We are given a rather interesting document with macros for this challenges. The document is addressed to David Bowie, requests feedback on an upcoming movie title, and includes a ‘standard’ movie contract.

Figure 1 Fake David Bowies Feedback and Contract Document with Macros

The first step we took was to run the document through one of our favorite tools by decalge, olevba. It looks like the author tried to obfuscate the code a little and make it ugly.

Figure 2 Olevba output

We can clean the output up in a text editor to make it a little easier to understand. We rename functions and compute constants to get the output below. We can see that there is a message box asking about the movie title that is later used in a registry key. After that a long string is concatenated together and written to C:\Users\DAVIDB~1\AppData\Local\Temp\rise.txt. Finally, another long string is concatenated together, decoded and injected as shellcode.

Figure 3 Deobfuscated Macro

Now that we understand a little more about what is going on we can try to figure out what is happening on the next step. We can launch word and then attach windbg to it. Next we set breakpoints on the APIs that are called at the end of the script. Then we find the correct section with read write execute permissions and we dump that to a file. We can set a breakpoint at the start of the shellcode and debug it from there. The shellcode is decoding part of it so we can just continue the programs execution, break when it terminates, and then dump the decoded shellcode.

Figure 4 Windbg Dumping Shellcode

The decoded powershell has an encoded powershell command that is executed. We can decode the encoded powershell command using powershell. The decoded powershell has a check for the computername matching BOWIEPC in order to properly decode the darkcrystal powershell scripti and ziggy vbs script.

Figure 6 Decoded Powershell Script

We can change the computer name or take out the check and execute the powershell commands to properly decode the next scripts.

Figure 7 Running the Powershell commands without the check

The next step is to execute darkcrystal.ps1. We can clean up the script using Visual Studio Code to make it easier to read. We can see that the computers domain name is queried using WMI on the second line and storied in the $bowielyric variable.

Figure 8 Cleaned up beginning of darkcrystal.ps1

We can then use the Powershell ISE debugger to figure out that we need the second letter of the domain to be a “T”, the fourth letter “R”, and the sixth letter “U”. We can brute force these four values using the characters [A-Z0-9]. This sets up $z to equal 8, $i to equal 4, $g to equal 2, and $y to equal 1. This way the $bowiesong string is built correctly from $s after it is passed to the jareth function that converts it to a string, which then is used to create the $bowiealbum string. The $bowieablum string is executed and it creates an EnvironmentVariable and clears the Powershell event log.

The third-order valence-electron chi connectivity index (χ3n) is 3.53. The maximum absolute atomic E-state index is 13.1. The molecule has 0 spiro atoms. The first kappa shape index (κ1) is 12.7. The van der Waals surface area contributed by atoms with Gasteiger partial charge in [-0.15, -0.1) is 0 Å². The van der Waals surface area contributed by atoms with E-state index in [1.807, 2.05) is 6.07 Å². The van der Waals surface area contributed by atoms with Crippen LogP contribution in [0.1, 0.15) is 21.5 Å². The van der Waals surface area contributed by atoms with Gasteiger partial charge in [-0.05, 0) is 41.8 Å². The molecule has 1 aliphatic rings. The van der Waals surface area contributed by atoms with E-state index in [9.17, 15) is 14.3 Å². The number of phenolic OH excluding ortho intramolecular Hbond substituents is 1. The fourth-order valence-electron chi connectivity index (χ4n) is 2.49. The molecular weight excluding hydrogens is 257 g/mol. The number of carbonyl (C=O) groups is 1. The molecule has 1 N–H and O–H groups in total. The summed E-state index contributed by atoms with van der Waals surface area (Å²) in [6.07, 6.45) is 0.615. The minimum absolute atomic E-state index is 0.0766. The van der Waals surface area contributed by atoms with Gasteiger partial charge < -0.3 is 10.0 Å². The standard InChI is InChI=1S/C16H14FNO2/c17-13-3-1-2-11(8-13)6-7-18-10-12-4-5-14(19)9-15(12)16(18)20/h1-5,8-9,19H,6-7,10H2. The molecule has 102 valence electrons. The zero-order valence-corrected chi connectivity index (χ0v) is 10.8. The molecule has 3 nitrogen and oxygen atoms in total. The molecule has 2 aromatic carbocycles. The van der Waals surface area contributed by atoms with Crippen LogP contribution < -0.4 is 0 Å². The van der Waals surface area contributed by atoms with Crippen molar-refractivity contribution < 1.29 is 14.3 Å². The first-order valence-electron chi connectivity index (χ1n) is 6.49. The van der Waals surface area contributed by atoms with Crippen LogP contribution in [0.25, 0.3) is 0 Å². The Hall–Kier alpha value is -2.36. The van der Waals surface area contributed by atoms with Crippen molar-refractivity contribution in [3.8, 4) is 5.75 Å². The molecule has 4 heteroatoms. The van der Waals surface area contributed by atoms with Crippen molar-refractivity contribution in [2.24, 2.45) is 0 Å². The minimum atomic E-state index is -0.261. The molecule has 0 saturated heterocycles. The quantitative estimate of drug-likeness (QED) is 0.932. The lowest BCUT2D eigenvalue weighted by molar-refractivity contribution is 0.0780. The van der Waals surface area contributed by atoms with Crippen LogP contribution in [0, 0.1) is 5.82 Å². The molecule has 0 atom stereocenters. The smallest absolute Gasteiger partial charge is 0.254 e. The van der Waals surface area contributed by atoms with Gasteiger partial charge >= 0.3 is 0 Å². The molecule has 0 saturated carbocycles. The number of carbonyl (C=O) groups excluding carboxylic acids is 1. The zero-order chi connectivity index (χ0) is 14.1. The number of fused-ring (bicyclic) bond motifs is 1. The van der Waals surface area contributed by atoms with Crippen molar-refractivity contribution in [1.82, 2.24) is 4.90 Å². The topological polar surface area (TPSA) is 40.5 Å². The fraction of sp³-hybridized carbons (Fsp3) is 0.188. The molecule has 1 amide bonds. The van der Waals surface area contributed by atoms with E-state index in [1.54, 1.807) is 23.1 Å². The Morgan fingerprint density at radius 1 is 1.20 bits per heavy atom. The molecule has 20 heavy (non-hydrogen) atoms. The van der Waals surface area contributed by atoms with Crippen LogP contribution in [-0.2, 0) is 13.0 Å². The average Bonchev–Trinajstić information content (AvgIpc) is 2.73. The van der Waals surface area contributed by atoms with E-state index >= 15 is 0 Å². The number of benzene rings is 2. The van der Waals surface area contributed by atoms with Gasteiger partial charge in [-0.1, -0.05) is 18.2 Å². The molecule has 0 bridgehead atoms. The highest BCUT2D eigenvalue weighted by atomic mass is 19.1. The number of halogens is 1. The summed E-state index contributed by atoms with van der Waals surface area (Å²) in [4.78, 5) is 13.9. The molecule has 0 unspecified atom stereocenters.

Figure 9 Powershell ISE Debugger showing correct setup yielding the correct output

The next step is the ziggy.vbs visual basic script. We can use Visual Studio Code to clean it up and the Microsoft Script Debugger to debug it. The first part checks the Software Registry to see certain entries are in there and will set the wrong offset into the original document if they are found. The original document also needs to be on the Y drive root.

The next part the date needs to be within 30 seconds of when the “HKEY_CURRENT_USER\Volatile Environment\MOVDATA” key was set, so that the registry key is not passed in reverse to the next function. We needed to select to not name the movie Mars Spider in the macro and the date needed to be 3/24/2017.

After we pass these checks the correct offset in Y:\MarsSpider_Contract.doc is read and decoded into a hidden batch file Y:\594f54.bat. The batch script is then executed with itself as the argument.

Figure 10 Cleaned up visual basic script

The batch script checks if it is running on the Y drive, the username, the batch script as an argument, and the file size and filename of the batch script. We can clean the code up to remove the checks and then also see that we need the correct HWID set from the earlier Powershell script. We can then execute the script to print the final key.

Figure 11 Cleaned up batch script to print final key

Figure 12 Final key output